Portraits of Wildflowers

Perspectives on Nature Photography

Gaillardia globes backlit

with 11 comments

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Four posts back you saw a fresh colony of Gaillardia pulchella, known as firewheels or Indian blankets; then came a closeup of a single flower head. Next you saw two views of the following stage, as the plants were losing their colorful rays and turning into globe-shaped seed heads. Now here’s the next stage, in which the globes have shed their seeds and are drying out. That hasn’t happened yet in 2012, but rather than waiting I decided to use a picture from June 28, 2011, that conveniently shows the same location on Bull Creek Dr. depicted here four posts ago. What appealed to me when I took this photograph last year was the way the morning sun provided a halo of backlighting around all the dried-out globes in the colony.

© 2012 Steven Schwartzman

Written by Steve Schwartzman

May 14, 2012 at 5:27 AM

11 Responses

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  1. I need to send you a package of SASE’s so you can mail me seeds when they are happening. 😉
    ~ Lynda

    pixilated2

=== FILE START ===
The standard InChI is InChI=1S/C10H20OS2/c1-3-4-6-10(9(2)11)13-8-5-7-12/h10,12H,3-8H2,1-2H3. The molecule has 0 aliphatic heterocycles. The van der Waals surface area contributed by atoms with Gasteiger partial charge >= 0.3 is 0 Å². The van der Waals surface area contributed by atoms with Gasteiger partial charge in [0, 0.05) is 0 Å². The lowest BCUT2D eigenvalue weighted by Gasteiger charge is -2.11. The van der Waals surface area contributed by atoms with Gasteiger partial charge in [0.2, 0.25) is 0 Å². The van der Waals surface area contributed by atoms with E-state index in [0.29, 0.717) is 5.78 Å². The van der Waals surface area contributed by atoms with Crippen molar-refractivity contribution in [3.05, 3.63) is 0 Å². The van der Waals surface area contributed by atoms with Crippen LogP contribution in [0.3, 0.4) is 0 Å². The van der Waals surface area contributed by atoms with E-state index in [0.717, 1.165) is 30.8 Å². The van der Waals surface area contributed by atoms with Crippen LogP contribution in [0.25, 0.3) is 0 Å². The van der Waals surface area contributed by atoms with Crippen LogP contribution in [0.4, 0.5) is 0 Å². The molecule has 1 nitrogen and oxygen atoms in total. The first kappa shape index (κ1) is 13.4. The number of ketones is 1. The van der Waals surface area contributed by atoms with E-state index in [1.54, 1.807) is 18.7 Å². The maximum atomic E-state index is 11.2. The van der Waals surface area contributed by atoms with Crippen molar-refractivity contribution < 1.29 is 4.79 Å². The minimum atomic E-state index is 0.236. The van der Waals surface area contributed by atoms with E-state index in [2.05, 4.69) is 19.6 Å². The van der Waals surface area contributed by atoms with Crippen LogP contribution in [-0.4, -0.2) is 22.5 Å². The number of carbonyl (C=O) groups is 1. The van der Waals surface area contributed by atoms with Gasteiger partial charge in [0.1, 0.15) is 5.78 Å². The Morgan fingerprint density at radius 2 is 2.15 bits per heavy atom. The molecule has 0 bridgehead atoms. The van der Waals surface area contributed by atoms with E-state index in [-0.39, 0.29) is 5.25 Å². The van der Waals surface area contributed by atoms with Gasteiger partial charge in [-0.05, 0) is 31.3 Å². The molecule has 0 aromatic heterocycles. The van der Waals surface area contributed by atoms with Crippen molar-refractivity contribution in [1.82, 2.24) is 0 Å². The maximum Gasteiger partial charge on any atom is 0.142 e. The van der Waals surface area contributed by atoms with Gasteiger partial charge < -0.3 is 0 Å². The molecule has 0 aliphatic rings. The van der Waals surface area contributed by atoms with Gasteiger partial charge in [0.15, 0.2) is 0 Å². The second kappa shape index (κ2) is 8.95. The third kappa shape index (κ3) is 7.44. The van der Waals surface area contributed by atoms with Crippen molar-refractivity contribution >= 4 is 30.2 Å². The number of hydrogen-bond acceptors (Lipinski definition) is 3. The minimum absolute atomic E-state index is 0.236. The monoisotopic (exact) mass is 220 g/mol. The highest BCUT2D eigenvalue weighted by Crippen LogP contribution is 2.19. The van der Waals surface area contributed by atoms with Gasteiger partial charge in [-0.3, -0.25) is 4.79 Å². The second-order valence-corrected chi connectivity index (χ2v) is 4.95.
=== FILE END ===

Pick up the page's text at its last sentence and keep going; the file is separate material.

May 14, 2012 at 6:32 AM

  2. One of the best reminders I’ve seen here that there’s beauty in every stage of life. This is a lovely photo.

    shoreacres

    May 14, 2012 at 7:25 AM

    • Yes, in every stage. It’s understandable why we’re attracted to things that are fresh and bright and colorful, but even the conventionally unappealing phases of death and its aftermath have their appeal.

      Steve Schwartzman

      May 14, 2012 at 7:47 AM

  3. Great shot Steve!!! I like how you positioned yourself to have the seed heads backlit…excellent choice for the composition!!

    dhphotosite

    May 15, 2012 at 7:48 AM

    • It takes another photographer to notice. I drove by this field early enough that the sun was still pretty low, and I noticed how its position caused the backlighting. When I took my pictures I stayed pretty low, too, to maximize the effect.

      Steve Schwartzman

      May 15, 2012 at 9:06 AM

  4. Wonderful Gaillardia sequence, and, as I’m late to arrive, I had the great experience of moving through them all at once. The backlight on the post-seed head globes here is particularly lovely.

    Susan Scheid

    May 16, 2012 at 10:12 AM

    • Thanks, Susan. You can tell I was taken with the backlighting that morning when I saw this colony and knew I had to take pictures.

      Steve Schwartzman

      May 16, 2012 at 10:46 AM

  5. […] dead: to begin with.* There is no doubt whatever about that. But the little snail had given this dry Gaillardia pulchella a new sort of life by anointing it with slime, some of which accounted for the firewheel’s […]


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